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Detonating a bird bath


Trying to build computers
W Daniel Hillis Scientist
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I used that money to both fund my electronics hobby, I tried to build a robot, I tried to build a computer. I got like a suitcase, I was going to build a portable computer which was an unheard of concept. But I figured you could do it. This was before microprocessors so I was going to build it out of logic gates which I could order through the mail from Poly-Pac.

And I didn't have anybody really teaching me this stuff. So I had to figure it out from reading books and I had nobody who'd explained it, answered my questions. But I learnt how to make printed circuit boards. But I kind of learnt the hard way. For instance I could buy the etchant at Radio Shack for etching printed circuit boards, and I could buy the bare boards and you put like tape over the boards. And then you etched them in ferric chloride. And the instructions said you were supposed to use glass tanks to etch them in but I couldn't afford a glass tank so I got like aluminium turkey basters which, amazingly enough, worked. I think because they had little oil on the aluminium. So for a long time I used aluminium turkey basters for my ferric chloride until one day I scratched through the oil or something like that and the ferric chloride touched the aluminium and it went [whoosh]. And I got ferric chloride all over my room, my room smelt like ferric chloride from then on. But I actually made printed circuit boards, I made little circuits. And I taught myself logic and I still remember like all the pin outs of the integrated circuits of end gates, and the end gates I could still draw you, you know, which input and output is connected to which pin. The 7400 series logic. And I ordered from Intel a little 64 bit memory, Intel's first chip that they made. And I was busily trying to build a computer.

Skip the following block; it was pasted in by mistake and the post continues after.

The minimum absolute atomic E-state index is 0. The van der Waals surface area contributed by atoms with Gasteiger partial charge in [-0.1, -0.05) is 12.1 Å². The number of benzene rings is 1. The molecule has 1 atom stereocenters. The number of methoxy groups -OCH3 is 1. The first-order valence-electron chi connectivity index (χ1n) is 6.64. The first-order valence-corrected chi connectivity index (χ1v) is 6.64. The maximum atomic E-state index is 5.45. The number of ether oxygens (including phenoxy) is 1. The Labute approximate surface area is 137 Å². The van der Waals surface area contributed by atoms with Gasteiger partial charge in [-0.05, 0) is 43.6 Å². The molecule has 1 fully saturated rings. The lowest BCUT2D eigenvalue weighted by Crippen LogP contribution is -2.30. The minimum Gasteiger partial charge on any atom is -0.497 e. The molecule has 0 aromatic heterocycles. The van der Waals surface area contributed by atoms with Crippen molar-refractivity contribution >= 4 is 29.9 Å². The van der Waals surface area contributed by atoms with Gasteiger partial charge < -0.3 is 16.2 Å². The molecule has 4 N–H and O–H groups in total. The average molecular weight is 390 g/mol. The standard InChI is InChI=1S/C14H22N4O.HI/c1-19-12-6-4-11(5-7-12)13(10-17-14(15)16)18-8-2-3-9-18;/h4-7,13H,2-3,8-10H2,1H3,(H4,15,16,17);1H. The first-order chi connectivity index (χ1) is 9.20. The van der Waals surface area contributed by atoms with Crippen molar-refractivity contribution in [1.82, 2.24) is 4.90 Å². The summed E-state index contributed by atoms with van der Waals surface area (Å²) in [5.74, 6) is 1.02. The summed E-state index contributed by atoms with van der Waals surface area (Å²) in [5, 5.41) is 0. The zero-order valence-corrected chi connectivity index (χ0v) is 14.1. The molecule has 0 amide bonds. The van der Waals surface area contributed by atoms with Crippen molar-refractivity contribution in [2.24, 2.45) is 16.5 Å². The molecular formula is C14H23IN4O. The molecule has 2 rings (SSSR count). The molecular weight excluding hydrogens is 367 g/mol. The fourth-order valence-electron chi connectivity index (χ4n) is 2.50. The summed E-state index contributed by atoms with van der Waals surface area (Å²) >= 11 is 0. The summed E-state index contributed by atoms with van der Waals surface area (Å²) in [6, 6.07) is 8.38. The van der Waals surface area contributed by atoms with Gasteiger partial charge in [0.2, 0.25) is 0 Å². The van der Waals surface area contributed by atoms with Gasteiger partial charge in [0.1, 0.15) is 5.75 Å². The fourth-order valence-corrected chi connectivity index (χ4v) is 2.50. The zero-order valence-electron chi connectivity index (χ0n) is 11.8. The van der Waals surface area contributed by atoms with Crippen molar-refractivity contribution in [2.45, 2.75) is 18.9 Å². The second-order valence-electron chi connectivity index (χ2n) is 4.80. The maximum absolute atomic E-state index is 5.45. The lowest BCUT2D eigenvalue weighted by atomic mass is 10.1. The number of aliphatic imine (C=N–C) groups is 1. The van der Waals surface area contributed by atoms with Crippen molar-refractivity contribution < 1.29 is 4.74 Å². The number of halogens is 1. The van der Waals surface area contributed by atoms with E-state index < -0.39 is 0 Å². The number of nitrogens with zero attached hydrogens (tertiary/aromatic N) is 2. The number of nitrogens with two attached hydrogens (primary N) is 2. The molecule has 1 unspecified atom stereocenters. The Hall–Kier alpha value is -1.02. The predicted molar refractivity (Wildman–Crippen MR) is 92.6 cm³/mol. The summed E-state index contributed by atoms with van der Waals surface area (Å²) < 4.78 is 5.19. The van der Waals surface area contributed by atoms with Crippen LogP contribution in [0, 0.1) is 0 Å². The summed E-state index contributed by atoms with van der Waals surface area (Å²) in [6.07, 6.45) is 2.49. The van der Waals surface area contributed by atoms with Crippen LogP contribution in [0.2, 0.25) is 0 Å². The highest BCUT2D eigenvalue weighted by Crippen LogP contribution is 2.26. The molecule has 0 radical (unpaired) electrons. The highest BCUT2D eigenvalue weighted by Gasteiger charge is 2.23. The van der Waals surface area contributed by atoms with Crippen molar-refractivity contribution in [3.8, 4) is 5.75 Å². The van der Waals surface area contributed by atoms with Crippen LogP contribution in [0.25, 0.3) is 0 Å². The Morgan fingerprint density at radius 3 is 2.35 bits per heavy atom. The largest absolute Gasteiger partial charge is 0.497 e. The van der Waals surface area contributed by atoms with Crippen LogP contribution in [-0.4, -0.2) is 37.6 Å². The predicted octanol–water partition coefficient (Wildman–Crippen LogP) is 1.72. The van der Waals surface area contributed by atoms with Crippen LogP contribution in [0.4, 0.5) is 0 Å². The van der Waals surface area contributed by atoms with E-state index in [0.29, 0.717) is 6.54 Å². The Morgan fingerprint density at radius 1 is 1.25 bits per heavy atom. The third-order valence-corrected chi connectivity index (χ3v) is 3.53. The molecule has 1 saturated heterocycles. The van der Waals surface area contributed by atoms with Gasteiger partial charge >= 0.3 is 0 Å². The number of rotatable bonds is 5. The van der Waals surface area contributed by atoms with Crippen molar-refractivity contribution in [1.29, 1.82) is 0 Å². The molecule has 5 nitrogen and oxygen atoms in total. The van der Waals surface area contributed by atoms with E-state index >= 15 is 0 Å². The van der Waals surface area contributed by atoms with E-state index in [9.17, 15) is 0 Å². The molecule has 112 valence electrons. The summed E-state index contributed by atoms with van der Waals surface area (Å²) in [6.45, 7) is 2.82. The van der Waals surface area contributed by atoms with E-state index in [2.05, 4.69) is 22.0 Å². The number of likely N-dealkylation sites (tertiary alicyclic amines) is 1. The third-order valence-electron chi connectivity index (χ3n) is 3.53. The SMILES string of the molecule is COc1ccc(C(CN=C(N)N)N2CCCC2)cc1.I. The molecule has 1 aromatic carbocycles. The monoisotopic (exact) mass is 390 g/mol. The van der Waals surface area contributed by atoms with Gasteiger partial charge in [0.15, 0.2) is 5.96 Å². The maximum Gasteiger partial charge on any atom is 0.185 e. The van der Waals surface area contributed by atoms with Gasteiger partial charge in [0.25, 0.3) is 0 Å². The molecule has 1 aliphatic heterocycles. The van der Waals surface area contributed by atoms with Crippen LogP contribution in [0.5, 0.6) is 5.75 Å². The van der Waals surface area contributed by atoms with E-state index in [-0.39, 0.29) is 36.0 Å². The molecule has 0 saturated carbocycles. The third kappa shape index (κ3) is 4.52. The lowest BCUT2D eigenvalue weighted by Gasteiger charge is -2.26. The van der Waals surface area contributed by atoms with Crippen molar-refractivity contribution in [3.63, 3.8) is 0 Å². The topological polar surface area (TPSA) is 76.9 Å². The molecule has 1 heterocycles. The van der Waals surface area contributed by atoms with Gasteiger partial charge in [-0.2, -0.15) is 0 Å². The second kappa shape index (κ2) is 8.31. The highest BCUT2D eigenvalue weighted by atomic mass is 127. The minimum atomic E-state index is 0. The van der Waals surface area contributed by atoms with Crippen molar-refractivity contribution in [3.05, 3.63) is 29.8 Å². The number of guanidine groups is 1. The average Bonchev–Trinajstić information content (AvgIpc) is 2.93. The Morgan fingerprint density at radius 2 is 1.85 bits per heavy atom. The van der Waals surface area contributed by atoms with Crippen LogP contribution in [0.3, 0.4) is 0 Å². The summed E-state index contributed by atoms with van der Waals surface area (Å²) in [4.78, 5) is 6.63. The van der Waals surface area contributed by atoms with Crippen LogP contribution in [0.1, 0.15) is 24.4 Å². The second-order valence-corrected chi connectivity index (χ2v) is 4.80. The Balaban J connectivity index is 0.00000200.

W Daniel Hillis (b. 1956) is an American inventor, scientist, author and engineer. While doing his doctoral work at MIT under artificial intelligence pioneer, Marvin Minsky, he invented the concept of parallel computers, that is now the basis for most supercomputers. He also co-founded the famous parallel computing company, Thinking Machines, in 1983 which marked a new era in computing. In 1996, Hillis left MIT for California, where he spent time leading Disney’s Imagineers. He developed new technologies and business strategies for Disney's theme parks, television, motion pictures, Internet and consumer product businesses. More recently, Hillis co-founded an engineering and design company, Applied Minds, and several start-ups, among them Applied Proteomics in San Diego, MetaWeb Technologies (acquired by Google) in San Francisco, and his current passion, Applied Invention in Cambridge, MA, which 'partners with clients to create innovative products and services'. He holds over 100 US patents, covering parallel computers, disk arrays, forgery prevention methods, and various electronic and mechanical devices (including a 10,000-year mechanical clock), and has recently moved into working on problems in medicine. In recognition of his work Hillis has won many awards, including the Dan David Prize.

Listeners: Christopher Sykes George Dyson

Christopher Sykes is an independent documentary producer who has made a number of films about science and scientists for BBC TV, Channel Four, and PBS.

Tags: computer, circuit boards, Radio Shack, etching, ferric chloride, aluminium, logic, end gates, 7400 series logic

Duration: 2 minutes, 18 seconds

Date story recorded: October 2016

Date story went live: 08 August 2017